2. A supply device as in claim 1, wherein at least two pairs of diametrically opposed said discharge passages are formed in said lateral section.

3. A supply device as in claim 1, wherein at least three pairs of diametrically oppositely disposed discharge passages are formed in said lateral wall section at about equally spaced intervals about the circumference of said tubular member.

4. A supply device as in claim 3, wherein at least one of said pairs of discharge passages has a cross-sectional area smaller than the cross-sectional area of the remaining said passages.

5. A supply device as in claim 1, wherein the cross-sectional area of the said outlet ends of said discharge passages varies inversely with the distance said outlet ends are spaced from the lateral surface of the said solidifying continuous casting.

6. A supply device as in claim 1, wherein said tubular member has at least two said discharge passages having a cross section whose width is greater than the height thereof.

7. A supply device as in claim 1, wherein the longitudinal axis of each of said discharge passages is inclined upwardly forming an acute angle with a transverse plane through said tubular member.

8. A supply device as in claim 6, wherein said angle is about 10°.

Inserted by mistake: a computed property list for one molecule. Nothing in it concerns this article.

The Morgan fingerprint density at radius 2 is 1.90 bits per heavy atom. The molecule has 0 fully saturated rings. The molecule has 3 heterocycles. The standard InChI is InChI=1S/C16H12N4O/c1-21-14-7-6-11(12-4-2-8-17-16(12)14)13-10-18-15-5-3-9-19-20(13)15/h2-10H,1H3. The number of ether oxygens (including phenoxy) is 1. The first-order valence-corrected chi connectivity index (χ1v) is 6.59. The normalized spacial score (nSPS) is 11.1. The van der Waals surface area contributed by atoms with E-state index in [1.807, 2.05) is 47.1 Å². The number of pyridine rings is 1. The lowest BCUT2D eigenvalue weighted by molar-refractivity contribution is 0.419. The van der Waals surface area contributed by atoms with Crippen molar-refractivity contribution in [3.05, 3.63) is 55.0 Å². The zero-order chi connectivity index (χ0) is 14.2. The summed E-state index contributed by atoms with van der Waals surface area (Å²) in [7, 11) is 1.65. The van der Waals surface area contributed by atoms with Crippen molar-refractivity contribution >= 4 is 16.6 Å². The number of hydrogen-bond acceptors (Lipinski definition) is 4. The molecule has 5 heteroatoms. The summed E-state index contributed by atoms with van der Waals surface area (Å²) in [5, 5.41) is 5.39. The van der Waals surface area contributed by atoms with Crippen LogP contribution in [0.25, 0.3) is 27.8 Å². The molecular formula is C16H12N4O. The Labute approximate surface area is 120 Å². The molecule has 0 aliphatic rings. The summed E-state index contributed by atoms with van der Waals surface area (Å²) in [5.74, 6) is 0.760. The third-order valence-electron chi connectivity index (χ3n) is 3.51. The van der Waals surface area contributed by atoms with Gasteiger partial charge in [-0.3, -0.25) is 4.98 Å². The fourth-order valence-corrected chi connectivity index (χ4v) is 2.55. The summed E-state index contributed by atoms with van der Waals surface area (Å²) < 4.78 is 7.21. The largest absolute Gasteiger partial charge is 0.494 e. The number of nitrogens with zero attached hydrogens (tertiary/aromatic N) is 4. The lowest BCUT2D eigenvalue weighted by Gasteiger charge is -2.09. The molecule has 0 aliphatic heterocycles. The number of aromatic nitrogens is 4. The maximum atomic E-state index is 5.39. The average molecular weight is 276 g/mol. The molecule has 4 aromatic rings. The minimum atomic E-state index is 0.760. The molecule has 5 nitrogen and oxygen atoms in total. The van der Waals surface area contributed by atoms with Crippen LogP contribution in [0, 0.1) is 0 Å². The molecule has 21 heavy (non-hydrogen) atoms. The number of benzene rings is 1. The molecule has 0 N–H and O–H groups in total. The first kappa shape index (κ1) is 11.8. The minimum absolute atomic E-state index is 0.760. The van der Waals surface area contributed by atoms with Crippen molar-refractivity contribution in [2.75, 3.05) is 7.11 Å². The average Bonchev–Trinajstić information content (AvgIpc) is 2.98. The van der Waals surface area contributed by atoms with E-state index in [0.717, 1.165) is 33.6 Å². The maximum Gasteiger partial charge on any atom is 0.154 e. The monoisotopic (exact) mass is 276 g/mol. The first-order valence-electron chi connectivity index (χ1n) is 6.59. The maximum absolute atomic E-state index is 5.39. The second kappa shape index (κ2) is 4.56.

9. A continuous casting apparatus having in combination; an open ended continuous casting mold in which a continuous casting is formed and a molten metal supply device for said mold comprising a molten metal supply container having operatively associated therewith a depending elongated unitary refractory tubular member with a lateral wall section defining a conduit for molten metal which has the longitudinal axis thereof maintained axially aligned with said mold and having the upper end of said tubular member connected with said supply container and a lower end maintained within the upper end of said mold between oppositely disposed wall portions of said mold and adapted to be submerged in a pool of said molten metal in the upper end of said mold and extending below the upper end of a solidifying continuous casting in said mold, said tubular member having said lower end closed by an end wall and having as the only outlet for said molten metal supplied thereto a plurality of unobstructed discharge passages extending through said lateral wall section adjacent said lower end thereof with said passages circumferentially spaced substantially less than 180° and having their midpoints at the outer ends thereof lying substantially in a single transverse plane through said tubular member, and said tubular member and said discharge passages therein having a cross-sectional area and orientation relative to said wall portions of said mold which impart to streams of molten metal flowing therefrom a generally radially outwardly and upwardly flow at a rate of flow which causes said streams of molten metal to contact directly lateral portions of said continuous casting opposite said passages before intersecting the upper surface of said pool of molten metal and distribute said molten metal substantially uniformly over at least two oppositely disposed lateral portions of the solidifying casting comprising a major proportion of the circumference of said casting with a major proportion of said molten metal of said streams flowing axially upwardly in wiping contact with said oppositely disposed lateral portions of the casting where said casting is initially solidifying and then flowing inwardly away from said solidifying casting at the surface of said pool to effect removal of objectionable inclusion material from the surface of said casting before said inclusion material is frozen into the surface thereof.